Is At-Home Teeth Whitening Safe?

Is At-Home Teeth Whitening Safe?

Is At-Home Teeth Whitening Safe?

ICYMI: The American Dental Association and Centers for Disease Control have asked all dental offices to pause on checkups and nonessential visits during this pandemic. Because of this, now more than ever, people are looking for safe ways they can brighten their smile at home. But with so many options out there, how do you know which one is the most effective and the safest? Here’s the 4-1-1 on some of the most popular at-home teeth whiteners. 


Baking Soda

One of the oldest and most popular methods to whiten your smile at-home is to brush your teeth using baking soda. In fact, many toothpaste companies have begun incorporating baking soda into their formula, promising to give you the pearly whites you’ve always wanted. Baking soda acts as an abrasive, helping to remove plaque and other build-up off of your teeth. However, because baking soda is so abrasive, it can actually erode the enamel on your teeth over time. Once your enamel has worn down, you unfortunately can never get it back. This can lead to tooth damage, cavities, and much more. Coupled with this, frequent use of baking soda has lead to teeth sensitivity as well.


Charcoal Toothpaste

Relatively new, charcoal toothpaste is the latest craze in at-home teeth whitening. To use charcoal for teeth whitening, users either mash up a charcoal tablet with water and apply the paste to their teeth, or they use a charcoal toothpaste. However, like baking soda, charcoal is also very abrasive and can lead to tooth damage over time. Equally, charcoal has yet to be approved by the FDA so we are uncertain whether or not it is actually safe to use.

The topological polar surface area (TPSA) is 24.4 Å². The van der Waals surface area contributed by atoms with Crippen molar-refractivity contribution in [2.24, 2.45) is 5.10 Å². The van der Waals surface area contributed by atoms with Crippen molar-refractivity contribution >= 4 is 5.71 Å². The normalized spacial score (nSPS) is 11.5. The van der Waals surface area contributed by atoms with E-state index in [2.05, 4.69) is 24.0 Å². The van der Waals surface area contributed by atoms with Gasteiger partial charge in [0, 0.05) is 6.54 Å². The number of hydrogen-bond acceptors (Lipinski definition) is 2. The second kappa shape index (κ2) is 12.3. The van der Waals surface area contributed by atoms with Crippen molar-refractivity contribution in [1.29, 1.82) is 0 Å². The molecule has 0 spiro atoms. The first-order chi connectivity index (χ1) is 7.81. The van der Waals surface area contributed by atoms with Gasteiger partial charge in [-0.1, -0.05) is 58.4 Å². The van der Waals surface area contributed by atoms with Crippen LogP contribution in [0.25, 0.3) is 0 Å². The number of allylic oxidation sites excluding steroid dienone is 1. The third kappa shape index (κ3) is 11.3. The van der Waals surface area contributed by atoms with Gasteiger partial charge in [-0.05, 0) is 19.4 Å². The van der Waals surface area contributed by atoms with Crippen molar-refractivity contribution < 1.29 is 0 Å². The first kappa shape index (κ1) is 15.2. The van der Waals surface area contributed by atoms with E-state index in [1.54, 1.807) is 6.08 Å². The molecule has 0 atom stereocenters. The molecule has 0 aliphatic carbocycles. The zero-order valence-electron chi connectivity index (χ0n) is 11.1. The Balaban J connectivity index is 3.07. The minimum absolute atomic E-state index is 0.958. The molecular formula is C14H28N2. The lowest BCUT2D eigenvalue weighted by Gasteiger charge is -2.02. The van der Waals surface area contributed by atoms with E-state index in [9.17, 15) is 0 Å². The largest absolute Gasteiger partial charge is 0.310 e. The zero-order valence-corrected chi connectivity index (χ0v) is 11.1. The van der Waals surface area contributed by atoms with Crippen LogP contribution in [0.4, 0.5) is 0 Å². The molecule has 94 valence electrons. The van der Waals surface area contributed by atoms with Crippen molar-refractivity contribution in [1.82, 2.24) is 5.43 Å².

At-Home Whitening Strips

If you are going to whiten your teeth at home, using ADA-approved whitening strips, like Crest 3D White Strips, is the safest way to go. You can even opt for an ADA-approved whitening toothpaste to slowly brighten your teeth over time. 


While there are many fads out there for whitening your teeth, the bottom line is this – prioritize your oral health over aesthetics. Even excessive use of ADA-approved whitening products can cause enamel damage, leading to more dental problems later on down the road. And before you begin any whitening treatment, be sure to consult with your dentist.